Botanical name Chamaecyparis funebris (Endl.) Franco
Botanical synonym Cupressus funebris Endl.
Synonyms Chinese weeping cypress, mourning cypress
Description / Color / Consistency A thin, golden yellow to orange or brown liquid.
Aromatic Summary / Note / Strength of Aroma A middle note of strong aroma, Cedarwood Atlas Oil has a woody, sweet, scent that is sharper than Virginian Cedarwood, and slightly reminiscent of mothballs.
Rosewood, Bergamot, Cypress, Cassia, Jasmine, Juniper, Neroli, Labdanum, frankincense, Clary Sage, Vetive, Rosemary, Ylang-Ylang.
Chinese Cedarwood is an evergreen tree or shrub with a wide distribution in Guizhou, Gansu and Sichuan provinces in China. Aromatic cedar chests have always been used to store woolen articles. This oil generally has a lower cedrol content than the American oil so is used more in its own right for fragrance than as a source of chemical isolates.
Cupressus funebris is cultivated as an ornamental tree, due to its graciously weeping form and texture, and planted in gardnes and public parks in other warm temperate regions, such as California. It is used as a houseplant and comservatory tree in colder climates.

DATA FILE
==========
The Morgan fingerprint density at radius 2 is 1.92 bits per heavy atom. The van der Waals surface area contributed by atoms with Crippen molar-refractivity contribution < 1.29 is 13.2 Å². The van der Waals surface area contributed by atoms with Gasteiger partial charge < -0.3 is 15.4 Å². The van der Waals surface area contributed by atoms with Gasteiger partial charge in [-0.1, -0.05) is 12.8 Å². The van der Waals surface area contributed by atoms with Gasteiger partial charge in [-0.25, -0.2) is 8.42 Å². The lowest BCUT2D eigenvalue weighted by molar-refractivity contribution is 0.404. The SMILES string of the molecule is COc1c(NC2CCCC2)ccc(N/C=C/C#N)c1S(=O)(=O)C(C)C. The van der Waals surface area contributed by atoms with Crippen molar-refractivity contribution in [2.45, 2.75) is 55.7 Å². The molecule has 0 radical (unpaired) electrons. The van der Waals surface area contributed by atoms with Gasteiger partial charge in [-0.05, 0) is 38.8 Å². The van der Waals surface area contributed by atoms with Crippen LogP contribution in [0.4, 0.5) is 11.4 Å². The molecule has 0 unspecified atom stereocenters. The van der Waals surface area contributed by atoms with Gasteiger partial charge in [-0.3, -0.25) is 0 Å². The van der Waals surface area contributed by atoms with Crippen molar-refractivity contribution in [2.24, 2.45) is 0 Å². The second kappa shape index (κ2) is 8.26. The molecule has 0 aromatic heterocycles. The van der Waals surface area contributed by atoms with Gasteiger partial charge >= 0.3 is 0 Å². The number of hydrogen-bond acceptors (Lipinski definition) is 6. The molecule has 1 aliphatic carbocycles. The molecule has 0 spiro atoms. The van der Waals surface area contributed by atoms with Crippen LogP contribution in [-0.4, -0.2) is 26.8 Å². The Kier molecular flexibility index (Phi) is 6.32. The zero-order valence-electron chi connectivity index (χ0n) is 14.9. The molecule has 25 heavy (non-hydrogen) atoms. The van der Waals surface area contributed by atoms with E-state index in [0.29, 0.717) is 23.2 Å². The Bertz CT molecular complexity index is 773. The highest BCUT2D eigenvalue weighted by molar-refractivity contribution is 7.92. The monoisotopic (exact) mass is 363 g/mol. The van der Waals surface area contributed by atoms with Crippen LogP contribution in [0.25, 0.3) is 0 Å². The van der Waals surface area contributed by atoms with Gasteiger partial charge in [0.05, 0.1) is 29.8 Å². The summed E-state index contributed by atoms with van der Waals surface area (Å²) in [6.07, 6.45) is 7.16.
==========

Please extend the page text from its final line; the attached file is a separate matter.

Non-toxic, non-irritant and non sensitizing. Avoid during pregnancy.
Hazards None known.
Contraindications None known.
Adverse skin reactions No information found for Chinese cedarwood oil. Little is known about most of its constituents, although a-cedrene appears to be non-reactive on healthy skin. Texas cedarwood oil, which has a similar composition, also seems to be relatively safe for dermal use.
Acute toxicity No information found for Chinese cedarwood oil or most of its constituents. Texas cedarwood oil seems to be non-toxic.
Carcinogenic/anticarcinogenic potential No information! found for Chinese cedarwood oil, but it contains no known carcinogens.
Produced in large quantities. Sometimes used as an adulterant of Virginian or Texan cedarwod oils.